Burk is not only a turkey hunter, but he also is an avid trapper who has come to the conclusion that the only way to increase the interest in trapping would be to put a bounty on the furbearers.
"It would take at least a $10 bounty per animal to get an interest regenerated in trapping, and the MDC just can't afford providing such a bounty," Burk said. "So in my opinion, the best thing a person could do to help prevent predation on their property would be to provide good habitat so that the turkeys have good nesting and cover habitat, and just good habitat overall."
Those wet years we experienced recently helped to increase predator mortality in our turkey flock. Most predators hunt with their noses and when turkeys get wet they put off a strong scent. If you ever killed a wet turkey or pulled a wet bird out of a cooler you know what I'm talking about. Their wet feathers make them more vulnerable to predators that can either make a meal out of them or flush them off their nest and eat their eggs. This makes the point for good habitat.
WHAT'S HOT, WHAT'S NOT
The real estate in northern Missouri and many of the counties bordering the Missouri River have habitat that is ideal for wild turkeys. The perfect ratio of timber and open land is about 60/40 respectively, and those regions simply have the best habitat and have always been a solid producer in turkey production and harvest. However, those years of extremely wet weather during nesting season had big impacts on turkey numbers, especially in northern portions of the Show Me State. I would consider the northern region as warm and the central river corridor region as mildly hot, and the west-central counties as being hot in terms of turkey hunting prospects.
Meanwhile, farther south of the Missouri River, the Ozarks have seemed to become the new north in terms of being the state's big turkey producer.
"The southeast Ozarks has been leading the state in turkey production, even during those wet years as of late," said Burk.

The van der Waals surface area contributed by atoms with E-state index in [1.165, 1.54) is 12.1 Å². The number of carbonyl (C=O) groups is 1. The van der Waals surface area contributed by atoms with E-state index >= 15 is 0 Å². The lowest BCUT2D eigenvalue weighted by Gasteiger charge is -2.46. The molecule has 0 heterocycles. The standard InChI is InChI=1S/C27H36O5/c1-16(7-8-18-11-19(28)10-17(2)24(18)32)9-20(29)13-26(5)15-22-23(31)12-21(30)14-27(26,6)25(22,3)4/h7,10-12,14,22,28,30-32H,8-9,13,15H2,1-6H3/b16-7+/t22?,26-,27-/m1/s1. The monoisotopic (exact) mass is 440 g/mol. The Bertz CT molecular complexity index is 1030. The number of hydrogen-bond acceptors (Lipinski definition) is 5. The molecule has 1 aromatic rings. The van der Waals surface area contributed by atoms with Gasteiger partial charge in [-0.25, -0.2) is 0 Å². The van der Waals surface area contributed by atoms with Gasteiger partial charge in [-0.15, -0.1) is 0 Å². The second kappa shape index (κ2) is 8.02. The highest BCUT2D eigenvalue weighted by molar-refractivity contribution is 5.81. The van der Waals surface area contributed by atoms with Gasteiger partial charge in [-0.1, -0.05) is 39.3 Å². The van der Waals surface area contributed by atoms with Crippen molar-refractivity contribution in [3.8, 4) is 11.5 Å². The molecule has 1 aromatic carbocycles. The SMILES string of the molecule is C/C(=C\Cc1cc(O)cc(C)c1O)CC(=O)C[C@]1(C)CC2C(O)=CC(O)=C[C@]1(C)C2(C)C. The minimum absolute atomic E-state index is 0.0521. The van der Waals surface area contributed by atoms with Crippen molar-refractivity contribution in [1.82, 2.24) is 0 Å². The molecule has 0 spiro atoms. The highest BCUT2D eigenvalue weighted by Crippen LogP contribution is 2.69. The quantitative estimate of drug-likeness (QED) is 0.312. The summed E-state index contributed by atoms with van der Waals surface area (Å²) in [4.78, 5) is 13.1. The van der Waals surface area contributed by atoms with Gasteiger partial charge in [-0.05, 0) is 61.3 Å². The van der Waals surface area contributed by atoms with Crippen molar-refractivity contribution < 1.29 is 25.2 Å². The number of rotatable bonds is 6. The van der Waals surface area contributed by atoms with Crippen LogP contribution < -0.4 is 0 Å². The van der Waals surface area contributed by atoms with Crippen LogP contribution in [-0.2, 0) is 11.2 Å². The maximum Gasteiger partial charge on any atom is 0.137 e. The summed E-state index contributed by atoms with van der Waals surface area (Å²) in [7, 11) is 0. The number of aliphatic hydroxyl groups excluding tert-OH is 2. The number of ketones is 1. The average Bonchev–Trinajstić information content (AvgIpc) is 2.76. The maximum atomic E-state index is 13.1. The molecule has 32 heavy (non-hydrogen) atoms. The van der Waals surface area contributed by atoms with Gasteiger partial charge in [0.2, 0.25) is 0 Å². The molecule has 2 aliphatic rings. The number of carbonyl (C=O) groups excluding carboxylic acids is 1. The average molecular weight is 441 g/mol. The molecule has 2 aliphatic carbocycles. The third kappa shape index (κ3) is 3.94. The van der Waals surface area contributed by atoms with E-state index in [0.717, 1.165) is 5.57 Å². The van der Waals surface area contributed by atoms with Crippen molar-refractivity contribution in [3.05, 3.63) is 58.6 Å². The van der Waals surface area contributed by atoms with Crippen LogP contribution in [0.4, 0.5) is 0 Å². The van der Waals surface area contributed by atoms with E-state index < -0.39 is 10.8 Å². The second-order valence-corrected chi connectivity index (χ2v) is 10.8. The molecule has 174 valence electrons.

In fact, the highest turkey production according to the 2012 brood survey was observed in portions of southeast Missouri where the ratio exceeded two poults per hen.
The top three counties in spring turkey harvest in 2012 were Franklin with 852 birds taken, Texas with 803, and Greene with 698.
The cold spots are few and far between when it comes to turkey hunting in Missouri, but there are a couple of places where turkey numbers are few and the habitat simply isn't conducive to supporting a large population of birds.
"Obviously the Boot Heel area has never been, and probably won't ever be, much of a hotspot for killing turkeys," Burk said. "Southwest Missouri is somewhat similar and turkey numbers just are not as strong in these places as they are elsewhere in the state."
WHERE TO GO
If you are looking for a place to hunt spring gobblers in Missouri, then look no further than the Mark Twain National Forest. That is the Show Me State's only National Forest and it encompasses nearly 1.5 million acres in 29 counties located in nine different large tracts of real estate across central and southern Missouri.
These nine different tracts are Cedar Creek, just south of Interstate 70 in central Missouri; Houston-Rolla along Interstate 44; Salem-Potosi just south of I-44; Fredericktown about an hour south of St. Louis; Poplar Bluff and Doniphan-Eleven Point in the southeast Ozarks; Ava and Cassville in southwest Missouri; and Willow Springs in south-central Missouri.
You will find just about every type of habitat you could imagine somewhere within these different tracts including ag fields, river bottoms, glades, pine ridges, and oak/hickory hilltops.